I Left for Quieter Country
Beneath an arc of fluorescents, 
on a cold, concrete island, I let anger bite 
the fleas from my memory and hate them 
for the taste of their indiscretion. 
I breathe out. I breathe in deeply. 
I let the gasoline fumes sedate me. 

Across the road a buck steps up from a gully. 
Snorting, he sets his hoofs against blacktop 
and begins coming across. Behind him, I can see 
white melons growing from the fog. 

It might be my imagination, 
but there’s a bouquet of steam 
and blood blossoming 
from the buck’s nostrils 
as he’s struck down against the road. 
The truck rolls on, into the fog again, 
its brutal horn decaying. 

The buck lies splayed across the lines 
like a fallen dancer. My mouth 
tastes like gravel as he struggles to stand. 
His muzzle is smeared 
red; his antlers are unbroken. 

He wobbles then bolts 
across the road into blobs of mist. 
From the firs poised just beyond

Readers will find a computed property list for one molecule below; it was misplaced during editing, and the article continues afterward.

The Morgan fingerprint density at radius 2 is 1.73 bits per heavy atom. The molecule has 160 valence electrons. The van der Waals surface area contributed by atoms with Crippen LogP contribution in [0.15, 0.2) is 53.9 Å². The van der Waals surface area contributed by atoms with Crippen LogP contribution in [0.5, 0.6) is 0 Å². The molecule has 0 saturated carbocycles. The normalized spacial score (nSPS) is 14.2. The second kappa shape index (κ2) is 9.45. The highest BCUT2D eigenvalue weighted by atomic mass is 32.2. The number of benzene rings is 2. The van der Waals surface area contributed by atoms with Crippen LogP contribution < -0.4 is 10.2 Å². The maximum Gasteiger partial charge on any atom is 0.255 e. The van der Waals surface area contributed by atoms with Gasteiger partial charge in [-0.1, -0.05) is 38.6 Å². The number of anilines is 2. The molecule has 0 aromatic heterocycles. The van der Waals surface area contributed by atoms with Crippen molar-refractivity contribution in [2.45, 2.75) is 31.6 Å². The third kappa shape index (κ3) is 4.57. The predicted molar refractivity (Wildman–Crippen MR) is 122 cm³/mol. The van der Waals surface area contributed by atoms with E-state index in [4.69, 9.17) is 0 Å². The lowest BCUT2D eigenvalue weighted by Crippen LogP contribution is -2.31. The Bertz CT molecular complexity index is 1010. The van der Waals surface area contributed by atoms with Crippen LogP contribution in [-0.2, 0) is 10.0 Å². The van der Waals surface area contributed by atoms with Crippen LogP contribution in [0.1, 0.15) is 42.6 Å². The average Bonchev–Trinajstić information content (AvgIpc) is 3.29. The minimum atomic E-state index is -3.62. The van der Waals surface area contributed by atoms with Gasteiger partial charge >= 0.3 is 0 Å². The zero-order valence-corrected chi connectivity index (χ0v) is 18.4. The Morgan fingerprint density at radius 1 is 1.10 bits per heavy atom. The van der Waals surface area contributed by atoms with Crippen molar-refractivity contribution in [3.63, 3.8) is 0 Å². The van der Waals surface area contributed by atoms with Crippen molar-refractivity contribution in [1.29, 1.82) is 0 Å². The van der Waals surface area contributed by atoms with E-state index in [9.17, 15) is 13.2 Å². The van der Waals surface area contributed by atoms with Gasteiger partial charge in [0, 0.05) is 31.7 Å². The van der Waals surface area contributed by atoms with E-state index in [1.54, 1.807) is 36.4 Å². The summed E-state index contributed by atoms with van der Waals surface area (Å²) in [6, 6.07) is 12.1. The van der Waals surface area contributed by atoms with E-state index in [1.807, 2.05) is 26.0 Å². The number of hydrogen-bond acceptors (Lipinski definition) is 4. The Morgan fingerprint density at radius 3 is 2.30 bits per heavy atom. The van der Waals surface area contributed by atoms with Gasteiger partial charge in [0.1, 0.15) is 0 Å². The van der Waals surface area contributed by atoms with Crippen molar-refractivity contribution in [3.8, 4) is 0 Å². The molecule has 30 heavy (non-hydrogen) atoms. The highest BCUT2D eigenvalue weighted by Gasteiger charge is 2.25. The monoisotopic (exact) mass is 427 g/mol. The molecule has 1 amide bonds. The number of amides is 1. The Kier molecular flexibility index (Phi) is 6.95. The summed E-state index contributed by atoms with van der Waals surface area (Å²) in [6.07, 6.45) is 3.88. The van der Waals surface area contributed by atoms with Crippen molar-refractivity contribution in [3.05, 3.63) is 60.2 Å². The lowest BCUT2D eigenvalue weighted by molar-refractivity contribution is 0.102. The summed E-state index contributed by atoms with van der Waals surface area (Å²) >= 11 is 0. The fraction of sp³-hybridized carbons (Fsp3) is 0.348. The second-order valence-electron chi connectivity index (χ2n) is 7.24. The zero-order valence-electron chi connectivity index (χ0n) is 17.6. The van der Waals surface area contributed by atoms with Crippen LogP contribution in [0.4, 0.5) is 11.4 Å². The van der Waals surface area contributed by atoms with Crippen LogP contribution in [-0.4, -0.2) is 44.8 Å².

the light, crows rise with surly voices 
to bite at the wafer of the moon. 

I’m startled by the clunk 
of the halting pump, and then the only sound 
left is an orchestra of crickets. 

Somewhere among the trees, 
a buck settles on a cushion 
of rusting pine needles 
meaning anything.

JONATHAN TREECE is an award-winning editor, poet, and playwright. His poetry has been published in The Axe FactoryAvatar ReviewBackbone Mountain Review, and elsewhere. He recently finished a painting and poetry collaboration that examined the demise of a small, rural town titled “The Piedmont Project”. He lives in Cumberland, MD with his wife.

The Adirondack Review
FALL 2016